Every year, electrical products are associated with injuries, deaths, and fires in homes. Use this checklist to spot possible safety problems before they occur. This checklist is a room-by- room guide and allows you to identify and follow up on safety concerns. The U.S. Consumer Product Safety Commission staff recommends inspecting electrical products in your home every six months.
Each time you move into a home or change your clocks is the perfect time to check your smoke alarms and perform this checklist!
In ALL Rooms
- Check each light in the room, including lamps and ceiling fixtures. Is each bulb the appropriate wattage for its fixture?
- If not, replace the bulb with the correct wattage bulb. If you aren’t sure, use a bulb 60 watts or less. For unmarked ceiling fixtures with miniature bulbs, use 25 watt bulbs.
- A bulb that is a higher wattage than recommended may overheat the light fixture , wiring or nearby combustible materials, leading to a fire.
Check Portable Electric Heating Equipment
- Does the heater have a seal of a nationally-recognized testing laboratory (NRTL), such as UL, ETL, or CSA? If not, replace heater. Keep heaters far away from all combustibles and avoid touching them while plugged in and hot. Avoid using an uncertified heater. There is less assurance that safety features are adequate for heaters not tested by a nationally- recognized lab.
- Is the heater placed at least 3 feet from combustibles, such as drapes and newspapers? If not, move heater at least 3 feet away from combustibles and check that nothing could fall or lean onto the heater. Some heaters can produce enough heat to ignite nearby combustible materials.
- Is the heater stable and placed where it will not tip over? If not, place heater on a stable surface and ensure it is out of traffic. A fire hazard can result if a heater is tipped over. Children, animals, or even blowing drapes can knock a heater over. Although some heaters have tip-over switches, it is better to be sure the heater is stable.
- Is the heater in good working order? (no odd smells, sparks or smoke when operating). If not, have the heater repaired or buy a replacement that has a seal (from a NRTL) on it. Operating problems often indicate an unsafe electrical condition that could cause a fire or electrical shock.
Check 3-Prong Adapters
- Are properly grounded 3-prong adapters used to attach power cords with 3-prong plugs to older 2-prong outlets? You should always connect the grounding wire or metal tab on the adaptor to the center screw on the outlet cover. The grounding feature provided by a 3-prong adapter for a 2-prong outlet is a safety feature designed to lessen the risk of fire or shock in case of an appliance fault. NEVER defeat the adapter’s grounding feature or break the ground pin from a 3-prong plug.
- Check Electrical Cords (including those on lamps and extension cords) and Entertainment Equipment (TVs, DVD players, computers, etc.)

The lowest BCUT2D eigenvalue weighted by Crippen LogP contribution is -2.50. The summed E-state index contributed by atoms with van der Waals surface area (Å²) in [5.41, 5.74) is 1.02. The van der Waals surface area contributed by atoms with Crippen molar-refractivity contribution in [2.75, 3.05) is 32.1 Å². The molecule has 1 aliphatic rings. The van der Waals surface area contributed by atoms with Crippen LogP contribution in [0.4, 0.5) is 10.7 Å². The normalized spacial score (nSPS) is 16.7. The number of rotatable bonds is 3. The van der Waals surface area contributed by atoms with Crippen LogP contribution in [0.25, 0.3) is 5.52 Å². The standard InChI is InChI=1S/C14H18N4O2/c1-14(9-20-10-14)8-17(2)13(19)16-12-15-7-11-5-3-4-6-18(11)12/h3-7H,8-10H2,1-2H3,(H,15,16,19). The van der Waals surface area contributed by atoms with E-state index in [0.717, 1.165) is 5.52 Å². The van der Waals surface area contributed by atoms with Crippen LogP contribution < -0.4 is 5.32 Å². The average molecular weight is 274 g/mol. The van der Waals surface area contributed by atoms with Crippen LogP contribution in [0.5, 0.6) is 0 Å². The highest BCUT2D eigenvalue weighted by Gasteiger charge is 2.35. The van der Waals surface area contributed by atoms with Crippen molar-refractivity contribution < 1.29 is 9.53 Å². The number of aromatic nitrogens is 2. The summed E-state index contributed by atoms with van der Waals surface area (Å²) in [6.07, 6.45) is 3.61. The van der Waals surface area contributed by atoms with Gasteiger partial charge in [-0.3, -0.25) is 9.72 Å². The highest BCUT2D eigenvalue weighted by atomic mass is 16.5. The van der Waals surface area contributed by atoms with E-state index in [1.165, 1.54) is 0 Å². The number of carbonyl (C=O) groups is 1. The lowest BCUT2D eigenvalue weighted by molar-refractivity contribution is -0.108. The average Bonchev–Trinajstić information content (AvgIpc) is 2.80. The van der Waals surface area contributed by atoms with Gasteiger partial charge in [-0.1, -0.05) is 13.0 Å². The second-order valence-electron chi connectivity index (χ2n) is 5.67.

- Is any cord frayed, cracked, or otherwise damaged? If so, replace all damaged cords or replace equipment. Damaged cords may have exposed live wires that can be shock and fire hazards.
- Is any cord placed where it might be stepped on? Move them away from foot traffic. Cords placed in the path of traffic are tripping hazards. Cords can be damaged when stepped on, creating a fire or shock hazard.
- Is any piece of furniture or rug resting on an electrical cord? Heavy weights or traffic can damage cords, crushing insulation or breaking wire strands, creating a fire or shock hazard. Move these cords.
- Is any cord tightly wrapped around any object? Wrapped cords trap heat that normally escapes loose cords, which can lead to melting or weakening of insulation. Unwrap those cords.
- Are cords attached to anything (wall, baseboard, etc) with nails or wire staples? Nails and staples can tear or crush the insulation or cut the wires inside, presenting a fire or shock hazard. Remove any nails and/or staples and replace damaged cords.
- Are all extensions cords equipped with safety covers on the unused outlets? If not, use safety covers that fill the slots of every unused outlet. Children can be shocked or seriously burned when they play with uncovered outlets.
- Check the electrical rating on appliances and extension cords. Is any extension cord carrying more that its proper load? Too much current will cause the wires to get hot. If the cord, plug, or outlet feels warm, it may be overloaded, and can be a fire hazard. Replace any overloaded cord with a higher capacity cord (16 AWG handles 1375 W, use 14 or 12 AWG for heavier loads).
- Is any extension cord being used on a permanent basis? Extension cords are not as safe as permanent house wiring. Installed wiring can carry more current and is protected from accidental damage that could cause shock or fire. Have new outlets installed where needed, or move appliance closer to an outlet.
- Is all the entertainment equipment placed so that air can freely circulate around it? Blocking air flow to equipment can cause overheating and a possible fire hazard. (Refer to the owner’s manual for guidance.) Move equipment so it has room to “breathe.” Avoid enclosing equipment in a cabinet without proper openings and do not
store papers around equipment.
- Is all the equipment in a dry location, free of any source of water, including rain, leaks, and spills? Mixing electricity and water can result in a serious shock or fire hazard. Relocate equipment away from any water source such as plants and aquariums.
Check Electrical Outlets and Switches
- Are all outlets and switches working properly? Improperly operating outlets or switches may indicate that an unsafe wiring condition exists. A loose screw holding a wire or a worn out switch can lead to electrical arcing, overheating, or a fire. Have an electrician check the outlets and switches.
- Are all outlets and switches cool to the touch? Unusually warm outlets or switches may indicate an unsafe wiring condition exists, such as a loose electrical connection that can start a fire. (Some dimmer switches may become warm during normal use.) Make sure appliances are not overloading the outlet. Stop using them until an electrician checks the problem.